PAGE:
On Jan. 26, Megan Thee Stallion set the world on fire with a new single titled “HISS,” a hard-hitting effort that effectively kicked off a war on wax with Nicki Minaj. On the aforementioned cut, the Houston talent delivers a line that mentions an important federal statute. “These h**s don’t be mad at Megan, these h**s mad at Megan’s Law,” she rapped.

So, what is Megan’s Law (Pub.L. 104-145)? In short, it’s a federal law that requires law enforcement authorities to provide any and all information to the public regarding sex offenders. It was enacted in the mid-’90s along with several others, including the Jacob Wetterling Crimes Against Children and Sexually Violent Offender Registration Act (Pub.L. 103-322), the Pam Lychner Sexual Offender Tracking and Identification Act of 1996 (Pub.L. 104-236), the Protection of Children From Sexual Predators Act of 1998 (Pub.L. 105–314), and the Campus Sex Crimes Prevention Act (Pub.L. 106-386), among many others. Before 1994, there was no federal law governing sex offender registration and notification in the United States.

Prior to the creation of Megan’s Law, the Jacob Wetterling Crimes Against Children and Sexually Violent Offender Registration Act only made information about sex offenders available to law enforcement, and authorities would only share that information with the public when deemed necessary. That was the case until Megan Kanka, a 7-year-old from New Jersey, was raped and murdered in 1994 by her neighbor, 36-year-old Jesse K. Timmendequas, who had two prior child molestation offenses on his record.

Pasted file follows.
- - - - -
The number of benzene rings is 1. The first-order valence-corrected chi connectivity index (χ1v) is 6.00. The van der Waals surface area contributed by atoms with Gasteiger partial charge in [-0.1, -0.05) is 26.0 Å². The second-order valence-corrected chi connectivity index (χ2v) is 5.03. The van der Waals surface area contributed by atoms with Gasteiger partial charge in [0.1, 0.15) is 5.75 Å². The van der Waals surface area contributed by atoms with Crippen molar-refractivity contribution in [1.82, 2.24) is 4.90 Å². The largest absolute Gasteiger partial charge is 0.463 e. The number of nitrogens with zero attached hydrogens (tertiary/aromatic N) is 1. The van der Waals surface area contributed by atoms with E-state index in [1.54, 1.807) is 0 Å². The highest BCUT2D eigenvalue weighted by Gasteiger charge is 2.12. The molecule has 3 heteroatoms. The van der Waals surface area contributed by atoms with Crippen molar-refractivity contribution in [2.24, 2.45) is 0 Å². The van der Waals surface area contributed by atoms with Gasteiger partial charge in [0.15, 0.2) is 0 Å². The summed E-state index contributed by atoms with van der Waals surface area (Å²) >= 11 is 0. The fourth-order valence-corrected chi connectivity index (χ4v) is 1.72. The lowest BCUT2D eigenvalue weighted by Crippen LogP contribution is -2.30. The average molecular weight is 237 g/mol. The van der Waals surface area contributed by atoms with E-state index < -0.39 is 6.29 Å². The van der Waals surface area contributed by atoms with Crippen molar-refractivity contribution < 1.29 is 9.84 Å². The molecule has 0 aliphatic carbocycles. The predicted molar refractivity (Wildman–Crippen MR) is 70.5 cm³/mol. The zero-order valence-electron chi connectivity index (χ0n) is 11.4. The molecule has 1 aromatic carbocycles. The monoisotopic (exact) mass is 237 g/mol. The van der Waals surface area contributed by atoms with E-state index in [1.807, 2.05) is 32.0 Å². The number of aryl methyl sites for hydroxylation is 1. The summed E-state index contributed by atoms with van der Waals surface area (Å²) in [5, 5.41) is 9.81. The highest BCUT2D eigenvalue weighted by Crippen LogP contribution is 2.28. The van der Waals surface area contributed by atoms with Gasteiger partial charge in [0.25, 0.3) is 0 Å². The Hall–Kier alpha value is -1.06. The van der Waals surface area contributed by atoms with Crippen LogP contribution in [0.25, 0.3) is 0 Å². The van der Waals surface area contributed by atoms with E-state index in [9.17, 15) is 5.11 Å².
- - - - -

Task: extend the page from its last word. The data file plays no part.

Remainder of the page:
As a result, Kanka’s parents, Richard and Maureen Kanka, fought to have the law changed. To them, not only was the Jacob Wetterling Act insufficient, but they argued that their daughter would also be alive if they were informed of Timmendequas’ past criminal history. Richard and Maureen’s efforts eventually proved to be successful, as the state of New Jersey enacted Megan’s Law months after the senseless death. Federal legislation eventually followed, and former President Bill Clinton amended the Jacob Wetterling Act to include the bill in 1996. Many other states within the country added Megan’s Law to their constitutions.

“I know we made an impact,” Maureen said to the New York Daily News in 2014. “I hope it was enough. It was the best that we were able to do, let’s put it that way… I just hope it was enough for some kids.”

In 2016, former President Barack Obama took things a step further by signing the International Megan’s Law to Prevent Child Exploitation and Other Sexual Crimes Through Advanced Notification of Traveling Sex Offenders (Pub.L. 114-119). In summary, this allows foreign governments to be notified when a United States registered sex offender travels to their country via an identifier placed on their passports. Offenders are also required to notify law enforcement 21 days before traveling abroad.

In all of its different forms, Megan’s Law has received some criticism. In 2013, the Women Against Registry told the Riverfront Times that it invites vigilantism. In that same year, the Human Rights Watch published an article on the dangers of placing children on sex offender registries. In 2015, California Reform Sex Offender Laws filed a lawsuit against the International Megan’s Law. That lawsuit was later dismissed in San Francisco, as the judge deemed it “premature” (the passport provision hadn’t yet been implemented) and ruled that it didn’t state any valid constitutional claims.